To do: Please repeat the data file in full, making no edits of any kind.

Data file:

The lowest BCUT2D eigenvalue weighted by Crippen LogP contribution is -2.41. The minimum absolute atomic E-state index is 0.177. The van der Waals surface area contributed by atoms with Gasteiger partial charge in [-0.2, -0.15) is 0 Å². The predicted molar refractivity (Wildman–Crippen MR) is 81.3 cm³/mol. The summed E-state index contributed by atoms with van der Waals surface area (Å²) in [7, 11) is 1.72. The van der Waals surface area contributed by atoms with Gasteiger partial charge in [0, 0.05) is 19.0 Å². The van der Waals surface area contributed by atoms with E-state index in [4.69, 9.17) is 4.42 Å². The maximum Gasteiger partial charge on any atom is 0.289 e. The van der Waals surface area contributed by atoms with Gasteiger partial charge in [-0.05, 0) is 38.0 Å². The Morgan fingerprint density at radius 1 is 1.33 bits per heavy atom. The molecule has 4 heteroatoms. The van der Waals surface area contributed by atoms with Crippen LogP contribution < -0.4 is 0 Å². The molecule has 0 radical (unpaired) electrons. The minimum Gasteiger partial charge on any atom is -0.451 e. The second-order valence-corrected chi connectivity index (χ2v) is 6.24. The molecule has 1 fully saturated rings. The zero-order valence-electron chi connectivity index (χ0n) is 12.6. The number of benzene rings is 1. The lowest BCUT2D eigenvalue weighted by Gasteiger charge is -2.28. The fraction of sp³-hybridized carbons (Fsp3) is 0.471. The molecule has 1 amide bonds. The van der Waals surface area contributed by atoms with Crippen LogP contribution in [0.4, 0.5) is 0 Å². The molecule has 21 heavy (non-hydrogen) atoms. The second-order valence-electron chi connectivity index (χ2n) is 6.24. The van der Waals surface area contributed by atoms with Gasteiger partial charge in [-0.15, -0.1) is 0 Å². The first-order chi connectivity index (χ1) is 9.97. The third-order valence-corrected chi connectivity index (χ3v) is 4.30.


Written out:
The lowest BCUT2D eigenvalue weighted by Crippen LogP contribution is -2.41. The minimum absolute atomic E-state index is 0.177. The van der Waals surface area contributed by atoms with Gasteiger partial charge in [-0.2, -0.15) is 0 Å². The predicted molar refractivity (Wildman–Crippen MR) is 81.3 cm³/mol. The summed E-state index contributed by atoms with van der Waals surface area (Å²) in [7, 11) is 1.72. The van der Waals surface area contributed by atoms with Gasteiger partial charge in [0, 0.05) is 19.0 Å². The van der Waals surface area contributed by atoms with E-state index in [4.69, 9.17) is 4.42 Å². The maximum Gasteiger partial charge on any atom is 0.289 e. The van der Waals surface area contributed by atoms with Gasteiger partial charge in [-0.05, 0) is 38.0 Å². The Morgan fingerprint density at radius 1 is 1.33 bits per heavy atom. The molecule has 4 heteroatoms. The van der Waals surface area contributed by atoms with Crippen LogP contribution < -0.4 is 0 Å². The molecule has 0 radical (unpaired) electrons. The minimum Gasteiger partial charge on any atom is -0.451 e. The second-order valence-corrected chi connectivity index (χ2v) is 6.24. The molecule has 1 fully saturated rings. The zero-order valence-electron chi connectivity index (χ0n) is 12.6. The number of benzene rings is 1. The lowest BCUT2D eigenvalue weighted by Gasteiger charge is -2.28. The fraction of sp³-hybridized carbons (Fsp3) is 0.471. The molecule has 1 amide bonds. The van der Waals surface area contributed by atoms with Crippen LogP contribution in [0.4, 0.5) is 0 Å². The molecule has 21 heavy (non-hydrogen) atoms. The second-order valence-electron chi connectivity index (χ2n) is 6.24. The van der Waals surface area contributed by atoms with Gasteiger partial charge in [-0.15, -0.1) is 0 Å². The first-order chi connectivity index (χ1) is 9.97. The third-order valence-corrected chi connectivity index (χ3v) is 4.30.